Good publicity stunt.  Vets will be coming home, Wal-Mart is probably short that many workers if not more than that in their stores/warehouses each day as, good workers and todays youth are not used the same sentence anymore.  But what will the pay be? Livable wages or more of their workers on welfare and food stamp wages?




    On another subject, noting a short piece in the Wall Street Journal about a successful independent bookstore, MNB user Mark Baum wrote:

    Always good hear about an independent that is surviving/thriving against the onslaught of chains, big boxes, et al.  We should all be supporting independent supermarkets, bookstores, hardware and jewelry stores, outdoor outfitters, and the like, or see the continued homogenization of the retail landscape.  Do we really want anytown/everytown USA?

    I believe that it is a good thing for consumers to support independents. It is the responsibility of independent retailers to give us a reason to do so.

    From another reader:

    I liked the article about Green Apple books.  For me, the best part of a bookstore is that as you ramble around, you are likely to have some type of book you did not plan on buying catch your eye.  With so many different covers exposed, you could go in looking for a crime novel to read in the airplane and spy a business management novel that applies to an issue you have at work.  Or a history of some sort that fills some knowledge gap.  It is the opportunity for a serendipitous discovery which brings book lovers to book stores.  Amazon can tell you what you have liked in the past and guess at what you might look for, but they can’t program the same level of surprise and delight at discovery.




    Yesterday, in a piece about how horsemeat has been found in beef burgers in England and Ireland, I used the following headline:

    Go Right To The Source, But Don't Expect An Answer That You Endorse

    I also said I couldn't wait to hear the explanation, and concluded:

    I know that people yakkity yak a streak and waste your time of day, but I really want to hear what the explanation is for this.

    Which led MNB user Gary Harris to write:

    Thanks for always being on a steady course and never speaking unless you have something to say…

    And MNB user LuRene Dille wrote:

    I love it when you make me laugh right out loud.

    Then my work here is done.

    There were a number of people in the MNB community who got the references, which makes me very happy. Of course, of course.
    KC's View:

    Published on: January 17, 2013

    The shakeup at Delhaize America continues, as the company announced that its Florida chain, Sweetbay Supermarkets, will close 33 stores by mid-February.

    According to a WFTS News story, the closures are designed to allow the company to "deliver profitable growth and accelerate shareholder value."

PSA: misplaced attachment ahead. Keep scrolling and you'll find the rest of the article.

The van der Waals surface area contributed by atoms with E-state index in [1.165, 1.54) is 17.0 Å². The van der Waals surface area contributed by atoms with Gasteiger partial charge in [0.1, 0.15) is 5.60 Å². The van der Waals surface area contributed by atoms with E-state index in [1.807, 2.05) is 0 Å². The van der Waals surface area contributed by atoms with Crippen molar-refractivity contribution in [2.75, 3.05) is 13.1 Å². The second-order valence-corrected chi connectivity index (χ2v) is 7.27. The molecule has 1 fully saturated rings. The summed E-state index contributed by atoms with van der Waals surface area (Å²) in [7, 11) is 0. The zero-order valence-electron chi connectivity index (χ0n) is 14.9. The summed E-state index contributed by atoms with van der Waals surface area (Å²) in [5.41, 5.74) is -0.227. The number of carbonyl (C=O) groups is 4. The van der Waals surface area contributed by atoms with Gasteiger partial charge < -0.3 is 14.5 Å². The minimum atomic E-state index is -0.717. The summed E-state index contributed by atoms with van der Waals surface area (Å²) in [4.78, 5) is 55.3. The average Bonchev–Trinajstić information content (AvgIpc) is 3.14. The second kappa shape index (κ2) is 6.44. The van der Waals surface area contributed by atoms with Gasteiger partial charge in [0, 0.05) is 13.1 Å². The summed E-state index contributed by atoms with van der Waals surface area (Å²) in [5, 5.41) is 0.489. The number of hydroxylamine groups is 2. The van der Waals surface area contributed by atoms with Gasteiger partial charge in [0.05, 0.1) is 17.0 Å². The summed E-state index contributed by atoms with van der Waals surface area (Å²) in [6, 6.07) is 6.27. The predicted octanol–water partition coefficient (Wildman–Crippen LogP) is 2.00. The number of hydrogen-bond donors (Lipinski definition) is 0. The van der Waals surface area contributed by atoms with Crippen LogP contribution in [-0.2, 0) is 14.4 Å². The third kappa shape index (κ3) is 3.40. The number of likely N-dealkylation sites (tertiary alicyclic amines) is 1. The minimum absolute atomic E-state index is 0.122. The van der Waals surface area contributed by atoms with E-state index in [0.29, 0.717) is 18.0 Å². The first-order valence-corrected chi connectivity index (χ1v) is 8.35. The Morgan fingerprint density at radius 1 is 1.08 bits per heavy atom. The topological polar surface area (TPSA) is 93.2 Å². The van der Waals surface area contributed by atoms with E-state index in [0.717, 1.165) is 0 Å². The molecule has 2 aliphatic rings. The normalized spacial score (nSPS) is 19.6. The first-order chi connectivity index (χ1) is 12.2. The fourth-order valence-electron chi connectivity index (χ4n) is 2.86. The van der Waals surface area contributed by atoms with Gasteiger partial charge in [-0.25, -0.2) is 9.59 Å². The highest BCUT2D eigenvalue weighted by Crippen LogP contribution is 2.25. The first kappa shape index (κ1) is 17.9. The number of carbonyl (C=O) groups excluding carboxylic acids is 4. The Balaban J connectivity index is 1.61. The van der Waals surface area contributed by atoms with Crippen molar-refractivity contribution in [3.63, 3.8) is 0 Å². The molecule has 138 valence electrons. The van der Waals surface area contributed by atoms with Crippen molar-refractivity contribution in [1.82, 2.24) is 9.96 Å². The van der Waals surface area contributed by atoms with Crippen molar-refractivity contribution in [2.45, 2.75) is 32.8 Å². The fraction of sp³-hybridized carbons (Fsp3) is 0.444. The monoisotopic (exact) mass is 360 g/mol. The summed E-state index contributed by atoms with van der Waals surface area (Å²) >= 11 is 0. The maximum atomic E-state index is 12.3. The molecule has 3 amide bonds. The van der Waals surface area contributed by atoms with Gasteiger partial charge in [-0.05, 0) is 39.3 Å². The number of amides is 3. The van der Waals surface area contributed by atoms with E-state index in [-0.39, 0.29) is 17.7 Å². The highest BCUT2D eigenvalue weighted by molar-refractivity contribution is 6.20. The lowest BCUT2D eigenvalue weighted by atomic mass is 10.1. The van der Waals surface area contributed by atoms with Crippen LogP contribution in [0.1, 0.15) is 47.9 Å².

After the closures, Sweetbay will have 72 stores left in Florida.

    The move comes as the new Delhaize America CEO, Roland Smith, has instituted a number of management and organizational changes at the company, among them the shift of Sweetbay's top executive, Mike Vail, to be the new chief supply chain officer, based at corporate headquarters in Salisbury, NC.

    Sweetbay always has been a problematic chain for Delhaize. before it was acquired by the company, it operated as Kash n Karry and was both profit and market share challenged. Delhaize made the decision to close stores, focus on western Florida and rebrand the company as a food-focused chain using the name Sweetbay. But despite all the efforts and investment, it appears that the results were not satisfactory.
    KC's View:
    I continue to get email and phone calls about Delhaize, and while there are some that question the current decision-making process, most of them seem to suggest that these are hard decisions that should have been made years ago, and that while painful, these decisions make it more likely that Delhaize will be able to be both profitable and sustainable in the long run.

    There does not seem to be much hope held out for the long term existence of Sweetbay as a Delhaize chain if its performance does not improve.

    I will also say this: Virtually very email I have gotten supporting the current management has included a sentence or paragraph offering enormous affection for the folks that used to run the company, but suggest that they may have been guilty of some level of epistemic closure, only seeing what they wanted to see, and being guided to some extent by emotion rather than business realities.

    I say this with some anguish since some of those people I respect highly and consider friends. But I have to be honest about what I'm being told by people who are on the inside.